Court Orders Dozens of Palestinians Out of Jerusalem Homes to Make Way for Settlers

Judges base evacuation orders in two cases on claims to Jewish ownership of property from before 1948, which the law permits for Jews only

Nir Hasson
Nir Hasson
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A Palestinian family home evacuated in Silwan last year, July 10, 2019.
A Palestinian family home evacuated in Silwan last year, July 10, 2019.Credit: Emil Salman
Nir Hasson
Nir Hasson

A Jerusalem court ordered last week, in two separate cases, the eviction of dozens of Palestinian residents from their homes in East Jerusalem. The beneficiaries will be settler associations who argued that the homes belonged to Jews before 1948.

According to Israeli law, returning property from before the 1948 war is permitted for Jews only, while Palestinians are ineligible to reclaim property abandoned before 1948. In both cases, right-wing activists had been working to expel the residents since acquiring the land or took control of an Ottoman-era trust.

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Jerusalem Magistrate’s Court Judge Efrat Eichenstein ruled that 26 members of al-Fatah Rajbi family living in the Baten al-Hawa neighborhood in Silwan must hand over their homes to Ateret Cohanim. The family has lived there since 1966, after the grandfather bought the land from a Palestinian seller. However, the court accepted the claim of Ateret Cohanim representatives that Jews had owned the land before 1948 as part of a Yemenite neighborhood in Silwan.

The land had belonged to an Ottoman-era trust registered in the name of one Rabbi Moshe Benvenisti. The Jerusalem District Court granted the request by three Ateret Cohanim members to become trustees of the land in 2001. They have since sued some 700 Palestinians living on land belonging to the trust with the aim of having them evicted. In one of Ateret Cohanim’s many lawsuits, the court ordered the eviction of 11 families, numbering 67 people, from Baten al-Hawa. The families appealed before the Jerusalem District Court, which has yet to issue a final ruling.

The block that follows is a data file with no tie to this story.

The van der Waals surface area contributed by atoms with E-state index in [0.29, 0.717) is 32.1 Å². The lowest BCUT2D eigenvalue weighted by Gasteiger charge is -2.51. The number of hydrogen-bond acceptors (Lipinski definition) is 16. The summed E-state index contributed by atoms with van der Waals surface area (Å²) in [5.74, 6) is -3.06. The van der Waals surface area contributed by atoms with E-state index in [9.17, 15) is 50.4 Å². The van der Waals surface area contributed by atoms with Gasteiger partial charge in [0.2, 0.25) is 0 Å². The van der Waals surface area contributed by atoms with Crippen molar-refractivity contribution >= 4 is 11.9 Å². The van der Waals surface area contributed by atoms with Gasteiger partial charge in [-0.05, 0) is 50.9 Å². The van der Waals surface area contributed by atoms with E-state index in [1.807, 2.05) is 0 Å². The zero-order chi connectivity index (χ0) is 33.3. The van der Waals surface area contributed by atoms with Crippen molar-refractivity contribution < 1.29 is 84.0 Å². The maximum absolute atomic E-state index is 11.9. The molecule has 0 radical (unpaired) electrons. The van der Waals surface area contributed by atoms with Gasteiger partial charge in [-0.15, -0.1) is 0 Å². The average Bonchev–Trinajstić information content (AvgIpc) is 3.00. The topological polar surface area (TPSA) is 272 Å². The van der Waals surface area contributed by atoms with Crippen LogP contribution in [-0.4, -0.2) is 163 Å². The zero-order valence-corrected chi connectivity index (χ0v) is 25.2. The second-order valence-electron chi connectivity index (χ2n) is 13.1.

Peace Now said following the decision: "For every dunam of land owned by Jews before 1948 that was lost in the war, there are hundreds of thousands of dunams of land in Israel that were owned by Palestinians before 1948 and were lost. The settlers’ demand to evict Palestinians based on pre-1948 ownership is a strategic threat on the moral justification of hundreds of thousands of Israelis living on properties and lands that had belonged to Palestinians.”

A demonstration of support for Palestinian families outside a hearing on their evacuation at the Jerusalem District Court, June 30, 2020.Credit: Ohad Zwigenberg

In a similar case in the neighborhood of Sheikh Jarrah, Judge Miriam Lifshits ruled that three Palestinian families living in the neighborhood since the 1950s must evacuate their homes and turn them over to a company owned by right-wing activists. The Jordanian government and the United Nations built the homes for Palestinian refugees in the 1950s. In this case, the company, Nahalat Shimon, proved that the land had belonged to the Sephardic Jewish community council and the Ashkenazi council before 1948 and was sold to it in the 1990s. The judge accepted the company’s claims and ordered the residents’ eviction by the end of August. She also ordered the Palestinians to pay the plaintiffs 30,000 shekels ($8,800) in court fees.

On Monday, the Supreme Court rejected the appeal of a 78-year-old Silwan resident against eviction from his home. His landlord had sold the home to the Elad settler association, which is seeking his eviction, but a Magistrate’s Court recognized him as having protected tenants’ rights. The court ruled that the association was entitled to evict him but would have to pay 360,000 shekels compensation. The Jerusalem District Court rejected both sides’ appeals. The Supreme Court ruled that the man must leave by mid-October.

In June, Silwan residents filed a petition against Ateret Cohanim and the Charitable Trust Registrar, arguing that the association has a serious conflict of interest with the Benvenisti Trust, and that it is not honoring the original trust, which was created 120 years ago to benefit the city’s poor. The petitioners argue that, in taking control of the land, the association has effectively become the landowner. Judge Eichenstein accepted the trust’s position, ordered the homes evacuated by next April and ordered the Palestinians to pay the trust 7,500 shekels.

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